Stop selling your books and make more money.
This may sound like an odd notion to a publisher, but you can achieve the most success by not selling your book, but by selling the benefits potential customers will get from your book’s content. In other words, the form in which your content is sold is less important than the content itself—particularly to non-retail buyers (in corporations, associations, etc).
Frank Fochetta, the Vice President and Director of Special Sales and Custom Publishing at Simon and Schuster, agrees.
I promised to discuss the top six negotiating traps. But I just couldn't stop at six: Here are two more traps to avoid when seeking a large-quantity book sale with a corporate buyer: 7) Not seeking common ground and 8) Focusing on the sale of books
The process for selling your books to corporate buyers can often moving at a pace that's often slower than you'd like. Do NOT force a deal.
No doubt you’ve heard that Simon & Schuster, Penguin Group USA and Hachette Book Group have agreed to create a shared website, to be called Bookish.com. They will provide start-up financing, but … at least 14 publishers will participate. … My first reaction was that this really speaks to that whiff of desperation in the air for publishers.
It has to be some kind of sign of the times that none of the expert presenters at the 8th Annual Making Information Pay conference of the Book Industry Study Group on May 5 bore the title of Publisher, Editor, Operations or Production executive.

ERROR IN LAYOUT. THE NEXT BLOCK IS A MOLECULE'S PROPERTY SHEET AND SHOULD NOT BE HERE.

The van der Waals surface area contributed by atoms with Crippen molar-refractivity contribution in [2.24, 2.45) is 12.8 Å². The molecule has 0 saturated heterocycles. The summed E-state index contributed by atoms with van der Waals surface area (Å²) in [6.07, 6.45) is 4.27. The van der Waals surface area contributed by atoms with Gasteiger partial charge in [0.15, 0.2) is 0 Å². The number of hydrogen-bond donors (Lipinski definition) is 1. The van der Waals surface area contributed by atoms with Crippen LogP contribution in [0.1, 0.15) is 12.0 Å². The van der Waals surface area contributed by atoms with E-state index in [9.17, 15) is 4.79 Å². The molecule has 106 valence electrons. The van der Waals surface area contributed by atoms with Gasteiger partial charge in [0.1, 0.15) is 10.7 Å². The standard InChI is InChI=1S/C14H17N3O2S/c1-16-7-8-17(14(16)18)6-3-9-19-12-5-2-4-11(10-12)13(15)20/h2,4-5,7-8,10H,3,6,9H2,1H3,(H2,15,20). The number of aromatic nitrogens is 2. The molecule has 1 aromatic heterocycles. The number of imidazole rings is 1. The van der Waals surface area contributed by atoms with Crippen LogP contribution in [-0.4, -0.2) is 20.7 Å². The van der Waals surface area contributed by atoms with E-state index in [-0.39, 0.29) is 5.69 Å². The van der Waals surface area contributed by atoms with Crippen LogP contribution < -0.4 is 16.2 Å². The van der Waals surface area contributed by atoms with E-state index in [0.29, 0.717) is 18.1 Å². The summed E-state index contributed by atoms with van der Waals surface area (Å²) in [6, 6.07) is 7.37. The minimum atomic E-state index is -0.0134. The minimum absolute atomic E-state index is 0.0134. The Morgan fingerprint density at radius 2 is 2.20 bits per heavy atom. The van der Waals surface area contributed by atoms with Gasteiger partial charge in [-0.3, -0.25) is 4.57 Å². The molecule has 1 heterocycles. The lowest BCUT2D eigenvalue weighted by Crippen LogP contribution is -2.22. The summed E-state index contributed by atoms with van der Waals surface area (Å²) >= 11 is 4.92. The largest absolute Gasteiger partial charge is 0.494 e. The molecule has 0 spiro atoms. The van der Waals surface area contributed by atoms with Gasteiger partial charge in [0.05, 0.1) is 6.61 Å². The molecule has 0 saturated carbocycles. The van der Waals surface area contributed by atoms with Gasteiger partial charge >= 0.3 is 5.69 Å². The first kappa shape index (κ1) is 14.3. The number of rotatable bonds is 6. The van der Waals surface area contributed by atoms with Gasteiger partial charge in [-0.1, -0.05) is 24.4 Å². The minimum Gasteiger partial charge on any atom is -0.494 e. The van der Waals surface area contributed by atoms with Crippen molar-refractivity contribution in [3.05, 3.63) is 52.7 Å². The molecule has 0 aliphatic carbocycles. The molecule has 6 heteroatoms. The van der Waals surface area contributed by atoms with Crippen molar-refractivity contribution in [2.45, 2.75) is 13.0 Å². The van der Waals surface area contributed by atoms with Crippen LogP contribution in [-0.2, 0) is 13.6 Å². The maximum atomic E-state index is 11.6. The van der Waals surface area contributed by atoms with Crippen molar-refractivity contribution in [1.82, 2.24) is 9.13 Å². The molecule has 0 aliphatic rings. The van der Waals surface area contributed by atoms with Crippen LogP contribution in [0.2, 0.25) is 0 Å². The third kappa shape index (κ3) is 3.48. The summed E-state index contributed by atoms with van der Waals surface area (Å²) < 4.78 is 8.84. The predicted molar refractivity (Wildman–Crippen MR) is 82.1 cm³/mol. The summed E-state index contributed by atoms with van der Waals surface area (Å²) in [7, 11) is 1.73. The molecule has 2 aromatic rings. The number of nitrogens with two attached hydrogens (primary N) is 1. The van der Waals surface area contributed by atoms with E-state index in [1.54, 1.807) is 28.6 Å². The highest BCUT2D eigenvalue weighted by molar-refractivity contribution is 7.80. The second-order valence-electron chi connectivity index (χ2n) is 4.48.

Nonetheless, getting to the heart of the matter, “we can no longer go with gut instincts,” said Scott Lubeck, BISG Executive Director. … “Show me the data,” and we can point ourselves in the right direction.
Hello, my name is Janet. And I am addicted to Twitter contests.
I swear I haven't always been this way. Sure, I'd entered a contest here and there if the prize was particularly enticing (I really wanted that all-expenses-paid trip to the Super Bowl that one year), but I always was the stereotypical “I never win anything” type. I equated entry forms with lost causes, and therefore, generally avoided them. Why waste my time?
It seems every week I receive a press release or read a news article about a new e-book exclusivity agreement an author has struck with Amazon. This week, it was best-selling science fiction author F. Paul Wilson.
According to the press release I received from Amazon, Wilson has made five of his books available in the Kindle Store exclusively for one year using Amazon's e-book self-publishing tool, Digital Text Platform.
Quite honestly, as a consumer, I rarely see a marketing campaign for a book that excites me, or gets people talking. I understand that book publishers generally don't have the marketing budgets to support big, splashy campaigns for a single title, but as a book lover, it's difficult to see the launch of so many great books often met with a collective yawn from the general public.